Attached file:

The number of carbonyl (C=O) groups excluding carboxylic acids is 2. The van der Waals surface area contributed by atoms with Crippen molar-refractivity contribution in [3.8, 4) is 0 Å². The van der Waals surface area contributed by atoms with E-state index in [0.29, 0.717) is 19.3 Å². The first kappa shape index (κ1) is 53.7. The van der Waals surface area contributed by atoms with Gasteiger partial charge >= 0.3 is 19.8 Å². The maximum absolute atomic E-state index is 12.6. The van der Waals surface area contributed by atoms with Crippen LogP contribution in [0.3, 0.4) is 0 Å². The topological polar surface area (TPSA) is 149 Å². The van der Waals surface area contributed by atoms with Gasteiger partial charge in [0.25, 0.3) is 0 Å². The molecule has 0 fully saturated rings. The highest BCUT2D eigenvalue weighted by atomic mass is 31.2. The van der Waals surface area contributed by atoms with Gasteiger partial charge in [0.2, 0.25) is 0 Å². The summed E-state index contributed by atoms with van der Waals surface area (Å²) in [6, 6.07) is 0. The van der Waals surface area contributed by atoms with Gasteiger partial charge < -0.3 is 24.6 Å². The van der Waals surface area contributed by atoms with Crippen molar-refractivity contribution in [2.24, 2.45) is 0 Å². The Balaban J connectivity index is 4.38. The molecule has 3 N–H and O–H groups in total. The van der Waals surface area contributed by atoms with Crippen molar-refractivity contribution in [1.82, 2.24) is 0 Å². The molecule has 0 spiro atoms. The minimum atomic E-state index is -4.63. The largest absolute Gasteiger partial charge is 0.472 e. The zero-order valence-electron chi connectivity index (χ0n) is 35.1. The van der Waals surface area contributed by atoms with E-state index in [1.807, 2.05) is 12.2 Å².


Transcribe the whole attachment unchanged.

The number of carbonyl (C=O) groups excluding carboxylic acids is 2. The van der Waals surface area contributed by atoms with Crippen molar-refractivity contribution in [3.8, 4) is 0 Å². The van der Waals surface area contributed by atoms with E-state index in [0.29, 0.717) is 19.3 Å². The first kappa shape index (κ1) is 53.7. The van der Waals surface area contributed by atoms with Gasteiger partial charge >= 0.3 is 19.8 Å². The maximum absolute atomic E-state index is 12.6. The van der Waals surface area contributed by atoms with Crippen LogP contribution in [0.3, 0.4) is 0 Å². The topological polar surface area (TPSA) is 149 Å². The van der Waals surface area contributed by atoms with Gasteiger partial charge in [0.25, 0.3) is 0 Å². The molecule has 0 fully saturated rings. The highest BCUT2D eigenvalue weighted by atomic mass is 31.2. The van der Waals surface area contributed by atoms with Gasteiger partial charge in [0.2, 0.25) is 0 Å². The summed E-state index contributed by atoms with van der Waals surface area (Å²) in [6, 6.07) is 0. The van der Waals surface area contributed by atoms with Gasteiger partial charge < -0.3 is 24.6 Å². The van der Waals surface area contributed by atoms with Crippen molar-refractivity contribution in [2.24, 2.45) is 0 Å². The Balaban J connectivity index is 4.38. The molecule has 3 N–H and O–H groups in total. The van der Waals surface area contributed by atoms with Crippen molar-refractivity contribution in [1.82, 2.24) is 0 Å². The molecule has 0 spiro atoms. The minimum atomic E-state index is -4.63. The largest absolute Gasteiger partial charge is 0.472 e. The zero-order valence-electron chi connectivity index (χ0n) is 35.1. The van der Waals surface area contributed by atoms with E-state index in [1.807, 2.05) is 12.2 Å².